The Indian badminton team celebrate after winning the Thomas Cup in Bangkok on may 15, 2022. India beat Indonesia 3-0. Image Credit: ANI

India’s Thomas Cup win wasn’t a fluke. It was long overdue. Much of the delay stemmed from the lack of professionalism in running Indian sports. You could argue that it’s far better than what it was two decades ago. It should be, and two decades is a long time. And evidence of that improvement is the Thomas Cup triumph.

What exactly is the Thomas Cup? It’s badminton’s equivalent of the Davis Cup in tennis. But the format is different. A team competition of five matches — three singles and two doubles — the format doesn’t allow a player to play in more than one singles and one doubles match. That makes winning a challenging proposition, requiring a pool of world-class players.

Take a look at the roster of previous champions. All of them are badminton powerhouses. Indonesia, China, Denmark, Malaysia and Japan keep churning out high-calibre players by the dozen that they are regulars in the battle for silverware. Earlier, the contest was tougher with nine matches in each tie.

India's Srikanth Kidambi returns a shot to Indonesia's Jonatan Christie during their men's singles game of the Thomas Cup badminton final in Bangkok, Thailand, on May 15, 2022. Kidambi was one of the architects of india's first Thomas Cup win. Image Credit: AP

With only one or two quality players, India could never match the depth and strength of champion sides. That explains the delay in winning the Thomas Cup — India’s first in the 74-year history of the tournament.

Why did it take so long? Why was the depth lacking in Indian badminton? More so in a sport that’s wildly popular. Even in the UAE, check out the badminton halls, and you will find them crowded, except during office hours. Most of the players are from India. These are recreational players who play for the love of the game and fitness. That’s how popular the sport is.

Popularity was never a problem. But the quality was. India had talents of international class, but not many at a time. Nandu Natekar was independent India’s first, making it to the quarterfinals of the 1954 All England Championships. The first Indian to win an international badminton championship (Selangor International in Kuala Lumpur, 1956), Natekar’s high profile scalps included the great Dane Erland Kops.

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That was long before I started following badminton. Long before Prakash Padukone captured India’s imagination.

Padukone’s game was sublime. We marvelled at his effortless artistry, deft touch-play and immaculate deception; he taught us to win without power. I never saw him play a full-blooded smash; the putaways were always a half-smash. We celebrated his wins and lamented his losses. The All-England win over Lim Swie King of Indonesia in the 1980 final and the 1981 World Cup final triumph over Han Jian of China were seared into our memories.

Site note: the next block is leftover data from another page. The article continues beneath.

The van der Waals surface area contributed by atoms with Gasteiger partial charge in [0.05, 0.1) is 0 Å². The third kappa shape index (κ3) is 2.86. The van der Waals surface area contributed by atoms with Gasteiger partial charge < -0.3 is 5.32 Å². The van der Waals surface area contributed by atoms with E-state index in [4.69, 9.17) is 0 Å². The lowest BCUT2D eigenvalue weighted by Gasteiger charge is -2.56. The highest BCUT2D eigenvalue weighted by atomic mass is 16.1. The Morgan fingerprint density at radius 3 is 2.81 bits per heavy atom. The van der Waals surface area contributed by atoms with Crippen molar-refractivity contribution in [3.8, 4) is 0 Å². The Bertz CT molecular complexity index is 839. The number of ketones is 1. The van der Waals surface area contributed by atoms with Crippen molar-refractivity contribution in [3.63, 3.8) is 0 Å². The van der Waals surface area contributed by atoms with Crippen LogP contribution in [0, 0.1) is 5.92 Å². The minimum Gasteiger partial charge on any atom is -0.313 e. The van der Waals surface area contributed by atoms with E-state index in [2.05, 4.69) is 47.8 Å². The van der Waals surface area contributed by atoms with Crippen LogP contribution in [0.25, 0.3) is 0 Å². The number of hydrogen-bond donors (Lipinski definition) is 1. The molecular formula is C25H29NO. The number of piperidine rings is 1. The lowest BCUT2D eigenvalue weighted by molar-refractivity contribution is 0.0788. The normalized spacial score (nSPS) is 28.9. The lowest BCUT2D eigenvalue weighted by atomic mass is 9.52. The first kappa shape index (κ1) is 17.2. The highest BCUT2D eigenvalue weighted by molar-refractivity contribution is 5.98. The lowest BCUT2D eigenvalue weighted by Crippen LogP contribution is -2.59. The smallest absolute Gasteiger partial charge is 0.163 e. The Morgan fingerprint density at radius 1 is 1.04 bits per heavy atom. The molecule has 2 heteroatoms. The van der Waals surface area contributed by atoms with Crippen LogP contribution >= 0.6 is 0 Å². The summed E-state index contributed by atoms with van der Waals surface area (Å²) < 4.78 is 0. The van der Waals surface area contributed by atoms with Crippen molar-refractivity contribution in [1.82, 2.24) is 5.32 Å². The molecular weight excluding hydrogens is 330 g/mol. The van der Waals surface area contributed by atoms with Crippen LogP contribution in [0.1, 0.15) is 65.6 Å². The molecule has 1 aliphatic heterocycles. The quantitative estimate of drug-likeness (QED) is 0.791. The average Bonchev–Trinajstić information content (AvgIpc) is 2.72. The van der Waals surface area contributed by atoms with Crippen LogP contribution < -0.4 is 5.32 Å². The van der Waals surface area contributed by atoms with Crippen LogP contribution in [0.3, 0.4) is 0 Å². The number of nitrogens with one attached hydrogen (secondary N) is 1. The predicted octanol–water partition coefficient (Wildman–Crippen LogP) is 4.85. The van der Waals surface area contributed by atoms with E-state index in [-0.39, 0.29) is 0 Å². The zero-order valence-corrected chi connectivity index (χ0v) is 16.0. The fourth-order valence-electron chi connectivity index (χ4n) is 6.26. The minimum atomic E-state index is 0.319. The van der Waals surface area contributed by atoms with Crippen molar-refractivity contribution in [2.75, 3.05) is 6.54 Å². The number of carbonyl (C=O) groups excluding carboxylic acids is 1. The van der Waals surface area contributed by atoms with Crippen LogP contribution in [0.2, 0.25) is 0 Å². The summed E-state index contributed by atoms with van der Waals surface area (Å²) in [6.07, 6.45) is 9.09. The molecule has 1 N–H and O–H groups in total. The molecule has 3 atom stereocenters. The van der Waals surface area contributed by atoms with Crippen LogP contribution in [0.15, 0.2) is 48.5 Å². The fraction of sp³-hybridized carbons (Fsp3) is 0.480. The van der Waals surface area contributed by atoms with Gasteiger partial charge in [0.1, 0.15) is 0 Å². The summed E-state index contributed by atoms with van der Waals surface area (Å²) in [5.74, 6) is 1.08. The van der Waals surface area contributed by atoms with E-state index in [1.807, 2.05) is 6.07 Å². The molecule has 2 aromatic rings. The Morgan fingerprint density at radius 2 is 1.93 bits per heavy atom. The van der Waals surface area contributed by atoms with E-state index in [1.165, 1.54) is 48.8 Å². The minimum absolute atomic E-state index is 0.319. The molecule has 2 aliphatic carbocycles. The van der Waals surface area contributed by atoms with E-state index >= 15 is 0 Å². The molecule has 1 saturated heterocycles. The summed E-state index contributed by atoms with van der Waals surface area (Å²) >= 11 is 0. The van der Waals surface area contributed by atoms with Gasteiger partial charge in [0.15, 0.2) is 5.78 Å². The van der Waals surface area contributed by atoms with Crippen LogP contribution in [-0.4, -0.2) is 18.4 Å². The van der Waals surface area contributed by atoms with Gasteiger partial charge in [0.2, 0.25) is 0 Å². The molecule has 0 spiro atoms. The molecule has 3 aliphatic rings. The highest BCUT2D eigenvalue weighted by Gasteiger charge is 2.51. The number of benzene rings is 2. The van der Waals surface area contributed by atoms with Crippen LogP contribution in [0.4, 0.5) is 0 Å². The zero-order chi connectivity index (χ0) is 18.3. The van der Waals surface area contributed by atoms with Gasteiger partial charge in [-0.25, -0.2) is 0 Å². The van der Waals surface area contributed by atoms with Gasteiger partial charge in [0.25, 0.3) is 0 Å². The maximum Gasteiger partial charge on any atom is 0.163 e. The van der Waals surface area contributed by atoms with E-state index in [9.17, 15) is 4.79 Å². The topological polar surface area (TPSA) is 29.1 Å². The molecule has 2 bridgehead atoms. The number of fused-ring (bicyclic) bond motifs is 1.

He was a rare gem. Padukone’s successors, Syed Modi and Vimal Kumar, promised much but never scaled the same heights. After India struggled for 21 years to find a new champion, Pullella Gopichand came along. More than his talent, his passion was unmatched. An All England champion in 2001, his bigger contribution to Indian badminton was in the role of a coach. The Gopichand Badminton Academy in Hyderabad turned out to be a factory for world-beaters from India.

Saina Nehwal, P. V. Sindhu, Srikanth Kidambi, Parupalli Kashyap, H.S. Prannoy, Sai Praneeth, Sameer Verma and several others benefited enormously from Gopichand’s tutelage. Some of them were part of the Indian squad that won the Thomas Cup, 43 years after the previous best showing when an Indian team starring Padukone and Modi lost to Denmark in the semi-finals.

India now has around 10 players in the top 25 in the world, and that’s the secret of India’s Thomas Cup triumph. Gopichand is quick to credit the Badminton Association of India, Sports Authority of India and the Government for helping to develop an array of world-class players. “If there were five more singles, India would have still won,” wrote Gopichand in the Indian Express.

What Gopichand left unsaid is that many of these top 10 players came from his academy, and the competition between them is driving the standard higher. So a large part of the credit for the victory should go to India’s chief coach. Ever humble, Gopichand, who compared the win to Indian cricket’s 1983 World Cup triumph, insists that the players and their teamwork won it. But his firm hand on the wheel was evident when India defeated defending champions and 14-time winners Indonesia in the final. A historic win indeed.

Take a bow, Gopichand. You thoroughly deserve it.